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2421 Hanley Road, Hudson

$6 for $12 Worth of Baked Goods or One-Dozen Cookies at Delicious Wordplay

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Sale ends in:1 day 22:50:10
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A bakery that specializes in gourmet treats ranging from cookies, cakes, and much more

Customer Reviews

100% Verified Reviews
All reviews are from people who have redeemed deals with this merchant.
chucktop reviewer
14 ratings12 reviews
October 11, 2021
What a great place to get cookies. Staff extremely friendly and helpful. It is hard to find .. but it is in the Cheers Pablo learn to paint store. Go in and just ask for cookies. many choices .. currently they are mostly baked to your order so figure a day or two but so so so worth the wait. 5 stars is low !
12 ratings3 reviews
September 10, 2021
Hopefully they have gotten their phone system fixed. I was getting worried when my calls weren’t being answered so I stopped in and from there I did receive great service and we loved all the cookies!
Barbaratop reviewer helpful reviewer
110 ratings97 reviews
August 1, 2021
Yummy yummy yummy….. a grand little shop in Hudson…. Where the taste is so big!!! Will be back for sure.
Joeltop reviewer
15 ratings13 reviews
May 23, 2021
Our cookies were soft & delicious! Anna was very kind & helpful. We split our dozen between lemon butter & peanut butter chocolate chip. Both were delicious but the lemon ones were especially amazing. They were like little muffins almost.
Jotop reviewer helpful reviewer
74 ratings60 reviews
May 21, 2021
Placed my order ahead as requested by them and it was ready when I arrived. The cookies are soooo good!
Judithtop reviewer
26 ratings10 reviews
April 19, 2021
Great cookies. Big too! Thanks
Laurytop reviewer
8 ratings5 reviews
March 7, 2021
Awesome as usual!!
Andreatop reviewer
25 ratings19 reviews
February 3, 2021
The cookies were great and the customer service was excellent! They definitely need better signage but that’s the only downfall. Owner is very sweet.
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About This Deal

Choice of:

  • $12 Worth of Baked Goods
  • One-Dozen Cookies

Call 48hrs in advance for all pre-orders of dozen cookies.

Fine Print

Promotional value expires 120 days after purchase. Amount paid never expires. 48hr notice required for pre-orders of dozen cookies. Call for pre-orders. Limit 3 per person. May be repurchased every 365 days. Limit 1 per visit. Not valid toward taxes or gratuity. Valid only for option purchased. Merchant is solely responsible to purchasers for the care and quality of the advertised goods and services.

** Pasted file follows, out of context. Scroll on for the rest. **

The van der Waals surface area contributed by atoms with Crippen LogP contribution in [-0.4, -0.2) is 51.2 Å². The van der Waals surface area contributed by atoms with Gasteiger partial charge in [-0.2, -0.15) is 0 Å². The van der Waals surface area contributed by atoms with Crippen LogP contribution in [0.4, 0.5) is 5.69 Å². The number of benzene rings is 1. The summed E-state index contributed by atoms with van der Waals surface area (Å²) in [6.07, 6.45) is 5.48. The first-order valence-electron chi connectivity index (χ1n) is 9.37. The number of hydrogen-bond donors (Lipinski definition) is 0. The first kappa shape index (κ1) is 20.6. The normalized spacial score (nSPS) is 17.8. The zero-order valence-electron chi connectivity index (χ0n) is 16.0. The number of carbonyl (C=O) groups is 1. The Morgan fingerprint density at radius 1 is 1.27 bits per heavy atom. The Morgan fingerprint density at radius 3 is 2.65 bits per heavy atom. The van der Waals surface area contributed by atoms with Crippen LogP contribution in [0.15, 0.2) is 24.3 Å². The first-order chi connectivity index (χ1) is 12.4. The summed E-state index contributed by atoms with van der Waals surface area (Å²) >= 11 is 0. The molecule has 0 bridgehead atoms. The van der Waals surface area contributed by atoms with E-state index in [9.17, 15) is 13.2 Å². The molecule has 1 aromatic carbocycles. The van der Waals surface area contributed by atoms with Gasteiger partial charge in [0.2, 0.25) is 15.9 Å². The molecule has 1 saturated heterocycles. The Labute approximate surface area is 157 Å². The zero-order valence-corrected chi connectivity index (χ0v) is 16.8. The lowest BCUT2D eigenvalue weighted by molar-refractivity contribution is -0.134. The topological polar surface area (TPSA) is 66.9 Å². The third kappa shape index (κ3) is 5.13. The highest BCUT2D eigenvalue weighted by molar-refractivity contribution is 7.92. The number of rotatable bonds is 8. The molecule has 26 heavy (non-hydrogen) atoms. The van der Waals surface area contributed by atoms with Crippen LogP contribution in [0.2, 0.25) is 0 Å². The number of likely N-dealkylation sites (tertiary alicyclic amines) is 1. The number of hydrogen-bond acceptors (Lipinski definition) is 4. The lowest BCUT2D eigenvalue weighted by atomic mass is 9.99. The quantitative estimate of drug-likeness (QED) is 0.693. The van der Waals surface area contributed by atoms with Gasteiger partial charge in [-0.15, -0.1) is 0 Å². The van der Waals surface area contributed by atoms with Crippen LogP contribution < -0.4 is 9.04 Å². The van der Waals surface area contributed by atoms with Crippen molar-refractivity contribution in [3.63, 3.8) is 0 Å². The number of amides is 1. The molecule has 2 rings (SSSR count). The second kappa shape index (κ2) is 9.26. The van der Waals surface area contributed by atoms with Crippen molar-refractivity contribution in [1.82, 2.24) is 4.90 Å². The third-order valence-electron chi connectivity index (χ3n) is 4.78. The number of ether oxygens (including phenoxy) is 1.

About Delicious Wordplay

Sprinkles: What’s in a Name?

Sprinkles, jimmies, nonpareils—they all refer to the same colorful dessert topping, but what you call them might differ based on where you’re from. Take a gander as to how the well-beloved treat grew to be so contentious.

As far as dessert toppings go, sprinkles are ubiquitous. The colorful, confetti-like candies—made with bits of sugar, cornstarch, vegetable oil, and food coloring—can be found across the globe in various incarnations. While in the US they’re sometimes known as jimmies or simply as sprinkles, the French call them nonpareils (“without equal”) and the Dutch, hagelslag (or “hail”).

Though sprinkles are found around the world atop everything from ice-cream cones to cookies to doughnuts, their origins are shrouded in mystery. According to some accounts, sprinkles were first created and used by 18th-century French confectioners to embellish desserts. Boston Globe_ pointed out in a 2011 story, this claim seems “dubious”: newspaper archives from 1921, before Just Born’s inception, clearly have ads hawking chocolate sprinkles.

Even the origin of the term jimmies is unclear and may have preceded Just Born. As the Globe reported, newspaper ads, such as one for a Pittsburgh bakery, referenced jimmies as early as the 1930s, but the earliest photographs available of Just Born’s version show the product can bearing a zip code—meaning it had to have been no earlier than 1963 (the year the USPS adopted zip codes). There was once a widespread rumor that jimmies was a racist term, one that referred to the Jim Crow laws, but this has since been dispelled by several sources, including David Wilton, author of Word Myths. The New York Times’ Ben Zimmer posits that “jimmies” originated as a diminutive of jim-jams, 16th-century slang for little doodads.